SharePoint 2013 for Collaboration
[frame]This post is part of a series that looks at what’s changed from an intranet manager perspective, in particular things employees will notice and improvements for site and content owners.
SharePoint 2013 Series
- Is SharePoint 2013 worth waiting for?
- SharePoint 2013 for intranet sites
- SharePoint 2013 social features
- SharePoint 2013 for collaboration (this post)
- SharePoint 2013 digital workplace and mobile (forthcoming)
- SharePoint 2013 governance, analytics and search (forthcoming)
- SharePoint 2013 user experience (forthcoming)
See our summary webinar on Slideshare: Is SharePoint 2013 Worth Waiting For?[/frame]
Document-based collaboration has always been at the heart of what SharePoint is about and by 2010 most of the functionality was there. 2013 consolidates these strengths and brings some refinements, such as SkyDrive and improved navigation, without any large innovations. Where 2013 really wins is the integration between social and more structured collaboration, but overall the user experience needs to do more to keep up (see forthcoming posts on Mobile and User Experience).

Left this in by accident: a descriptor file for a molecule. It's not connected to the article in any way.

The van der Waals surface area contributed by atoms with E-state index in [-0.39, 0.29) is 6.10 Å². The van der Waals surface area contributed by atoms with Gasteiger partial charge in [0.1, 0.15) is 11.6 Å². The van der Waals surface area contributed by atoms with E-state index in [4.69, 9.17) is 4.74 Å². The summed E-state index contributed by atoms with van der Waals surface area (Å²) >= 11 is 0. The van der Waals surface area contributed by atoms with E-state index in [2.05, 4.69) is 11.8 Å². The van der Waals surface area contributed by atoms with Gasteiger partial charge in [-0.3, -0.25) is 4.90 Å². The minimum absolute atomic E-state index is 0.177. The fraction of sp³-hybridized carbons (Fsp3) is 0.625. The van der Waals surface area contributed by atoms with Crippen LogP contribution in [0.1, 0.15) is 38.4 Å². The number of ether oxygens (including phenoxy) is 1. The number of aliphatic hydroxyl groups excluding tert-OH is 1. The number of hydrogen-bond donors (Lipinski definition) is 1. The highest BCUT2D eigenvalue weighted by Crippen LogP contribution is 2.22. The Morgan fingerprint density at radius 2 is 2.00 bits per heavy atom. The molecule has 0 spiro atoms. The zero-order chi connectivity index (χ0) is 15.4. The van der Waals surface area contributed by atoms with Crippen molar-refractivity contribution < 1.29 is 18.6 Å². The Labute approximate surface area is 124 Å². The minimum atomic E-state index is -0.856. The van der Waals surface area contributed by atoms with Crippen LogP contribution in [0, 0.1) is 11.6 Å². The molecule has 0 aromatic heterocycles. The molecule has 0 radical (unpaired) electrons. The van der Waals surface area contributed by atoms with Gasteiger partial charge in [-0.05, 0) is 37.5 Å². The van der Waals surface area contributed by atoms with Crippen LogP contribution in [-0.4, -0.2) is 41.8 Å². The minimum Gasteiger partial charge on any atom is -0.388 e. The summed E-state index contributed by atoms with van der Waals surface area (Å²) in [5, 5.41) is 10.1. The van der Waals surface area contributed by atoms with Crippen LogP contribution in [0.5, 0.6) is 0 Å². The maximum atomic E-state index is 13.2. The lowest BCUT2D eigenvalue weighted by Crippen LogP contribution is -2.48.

Projects and Other Site Types
Remember all the site templates such as decision meeting workspace, social meeting workspace etc? Well they’re all going in 2013. This is a good thing – they caused more confusion than help, and generally I think it is better to start with very few options and then help site owners tailor where needed. There is a useful new template, called Project. Between Team Sites, Projects Sites and Communities, the templates now have a much clearer sense of purpose.